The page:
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The Last-Ever Orchestral Album Made in the UK?

What a creepy coincidence that two of the most harrowing British orchestral works ever written would be recorded on two of the nation’s most fateful dates in recent history. December 12, 2019 was election day. It’s impossible to imagine that anyone involved with the London Symphony Orchestra had any idea of the horrors that would take place the following year, but there’s a bristling intensity, a sense of dread and desperation in their performance of Vaughan Williams’ 1935 Symphony No. 4 at the Barbican that night.

Antonio Pappano also led the orchestra through Vaughan Williams’ much differently dark Symphony No. 6 there on March 15 of last year, the final day of freedom in that country. To date, this chilling, riveting performance – streaming at Spotify – is the last live orchestral album ever recorded in the United Kingdom. Some rock bands have recorded clandestinely since then, but it’s hard to imagine that a full orchestra could pull off such a feat. And this isn’t just a powerful, insightful interpretation of two iconic works: these performances will rip your face off.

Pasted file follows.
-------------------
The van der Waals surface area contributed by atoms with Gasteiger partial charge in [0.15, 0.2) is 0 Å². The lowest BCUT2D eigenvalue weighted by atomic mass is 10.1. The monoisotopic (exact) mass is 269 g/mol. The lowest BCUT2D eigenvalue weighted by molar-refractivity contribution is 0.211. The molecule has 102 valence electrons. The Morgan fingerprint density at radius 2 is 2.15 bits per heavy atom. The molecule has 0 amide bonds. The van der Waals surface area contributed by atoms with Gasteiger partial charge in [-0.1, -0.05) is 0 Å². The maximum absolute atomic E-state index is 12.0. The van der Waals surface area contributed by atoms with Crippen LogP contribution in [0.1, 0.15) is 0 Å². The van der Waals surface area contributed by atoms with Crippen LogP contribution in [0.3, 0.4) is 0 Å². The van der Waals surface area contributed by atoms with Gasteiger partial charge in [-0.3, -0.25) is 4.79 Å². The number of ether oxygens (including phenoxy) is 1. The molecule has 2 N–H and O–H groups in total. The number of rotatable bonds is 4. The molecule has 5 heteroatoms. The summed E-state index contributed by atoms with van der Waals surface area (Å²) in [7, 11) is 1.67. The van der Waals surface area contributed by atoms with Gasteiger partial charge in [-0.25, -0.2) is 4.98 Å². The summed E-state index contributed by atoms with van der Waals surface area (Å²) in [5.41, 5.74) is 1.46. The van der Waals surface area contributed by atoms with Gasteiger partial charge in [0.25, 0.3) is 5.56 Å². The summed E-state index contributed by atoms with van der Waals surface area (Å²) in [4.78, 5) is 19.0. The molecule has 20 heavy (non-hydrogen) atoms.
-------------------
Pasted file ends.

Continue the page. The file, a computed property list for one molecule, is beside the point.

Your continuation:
There’s a franticness to the introduction of the first movement of Symphony No. 4, leaving no doubt that the gusting pulses afterward do not bode well. The brass is particularly strong here, enhancing the effect, especially as the chromatics grow more macabre. By contrast, the lull afterward seems more conspiratorial – or more enigmatically suspenseful – by comparison to most recordings (the BBC Symphony under Martyn Brabbins also put out a noteworthy, grimly colorful recording of this last year).

Pappano’s dynamics are just as rich in the second movement, from the initial stalker bassline, to methodically pulsing portents, the morose flute theme overhead. a crashing coda and then the lustrously sweeping yet relentless unease afterward. The leaps and bounds of the third movement become more of a chase scene than danse macabre, notwithstanding a momentary cheery, Tschaikovskian interlude. Brisk as this may be, all hands are on deck and primed for battle.